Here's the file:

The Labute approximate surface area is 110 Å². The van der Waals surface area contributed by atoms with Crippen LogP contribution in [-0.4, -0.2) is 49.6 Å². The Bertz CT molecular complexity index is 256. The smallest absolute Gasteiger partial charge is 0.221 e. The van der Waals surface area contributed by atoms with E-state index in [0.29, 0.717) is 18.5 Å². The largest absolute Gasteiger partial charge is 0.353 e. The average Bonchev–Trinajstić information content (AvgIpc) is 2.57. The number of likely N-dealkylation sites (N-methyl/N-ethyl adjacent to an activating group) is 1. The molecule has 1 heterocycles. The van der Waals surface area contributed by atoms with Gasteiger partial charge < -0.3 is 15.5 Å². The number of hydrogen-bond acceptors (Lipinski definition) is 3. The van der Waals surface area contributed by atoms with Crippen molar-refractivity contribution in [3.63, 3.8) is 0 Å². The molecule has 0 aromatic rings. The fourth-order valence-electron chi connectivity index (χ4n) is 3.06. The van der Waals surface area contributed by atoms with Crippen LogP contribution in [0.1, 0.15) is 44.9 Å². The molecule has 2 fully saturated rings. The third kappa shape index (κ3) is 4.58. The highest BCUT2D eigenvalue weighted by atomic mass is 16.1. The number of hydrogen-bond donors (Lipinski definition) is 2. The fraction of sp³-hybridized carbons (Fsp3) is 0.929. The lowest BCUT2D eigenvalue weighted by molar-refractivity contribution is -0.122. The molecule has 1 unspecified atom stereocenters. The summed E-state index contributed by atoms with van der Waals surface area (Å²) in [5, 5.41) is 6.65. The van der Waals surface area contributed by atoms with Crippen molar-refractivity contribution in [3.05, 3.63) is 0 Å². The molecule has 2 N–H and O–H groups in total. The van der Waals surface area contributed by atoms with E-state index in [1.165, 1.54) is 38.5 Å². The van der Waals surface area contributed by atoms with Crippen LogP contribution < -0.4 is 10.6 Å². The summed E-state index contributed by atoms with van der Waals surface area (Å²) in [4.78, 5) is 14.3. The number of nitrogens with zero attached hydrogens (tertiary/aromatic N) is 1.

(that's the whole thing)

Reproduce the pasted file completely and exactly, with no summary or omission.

The Labute approximate surface area is 110 Å². The van der Waals surface area contributed by atoms with Crippen LogP contribution in [-0.4, -0.2) is 49.6 Å². The Bertz CT molecular complexity index is 256. The smallest absolute Gasteiger partial charge is 0.221 e. The van der Waals surface area contributed by atoms with E-state index in [0.29, 0.717) is 18.5 Å². The largest absolute Gasteiger partial charge is 0.353 e. The average Bonchev–Trinajstić information content (AvgIpc) is 2.57. The number of likely N-dealkylation sites (N-methyl/N-ethyl adjacent to an activating group) is 1. The molecule has 1 heterocycles. The van der Waals surface area contributed by atoms with Gasteiger partial charge < -0.3 is 15.5 Å². The number of hydrogen-bond acceptors (Lipinski definition) is 3. The van der Waals surface area contributed by atoms with Crippen molar-refractivity contribution in [3.63, 3.8) is 0 Å². The molecule has 0 aromatic rings. The fourth-order valence-electron chi connectivity index (χ4n) is 3.06. The van der Waals surface area contributed by atoms with Crippen LogP contribution in [0.1, 0.15) is 44.9 Å². The molecule has 2 fully saturated rings. The third kappa shape index (κ3) is 4.58. The highest BCUT2D eigenvalue weighted by atomic mass is 16.1. The number of hydrogen-bond donors (Lipinski definition) is 2. The fraction of sp³-hybridized carbons (Fsp3) is 0.929. The lowest BCUT2D eigenvalue weighted by molar-refractivity contribution is -0.122. The molecule has 1 unspecified atom stereocenters. The summed E-state index contributed by atoms with van der Waals surface area (Å²) in [5, 5.41) is 6.65. The van der Waals surface area contributed by atoms with Crippen molar-refractivity contribution in [3.05, 3.63) is 0 Å². The molecule has 2 N–H and O–H groups in total. The van der Waals surface area contributed by atoms with E-state index in [1.165, 1.54) is 38.5 Å². The van der Waals surface area contributed by atoms with Crippen LogP contribution < -0.4 is 10.6 Å². The summed E-state index contributed by atoms with van der Waals surface area (Å²) in [4.78, 5) is 14.3. The number of nitrogens with zero attached hydrogens (tertiary/aromatic N) is 1.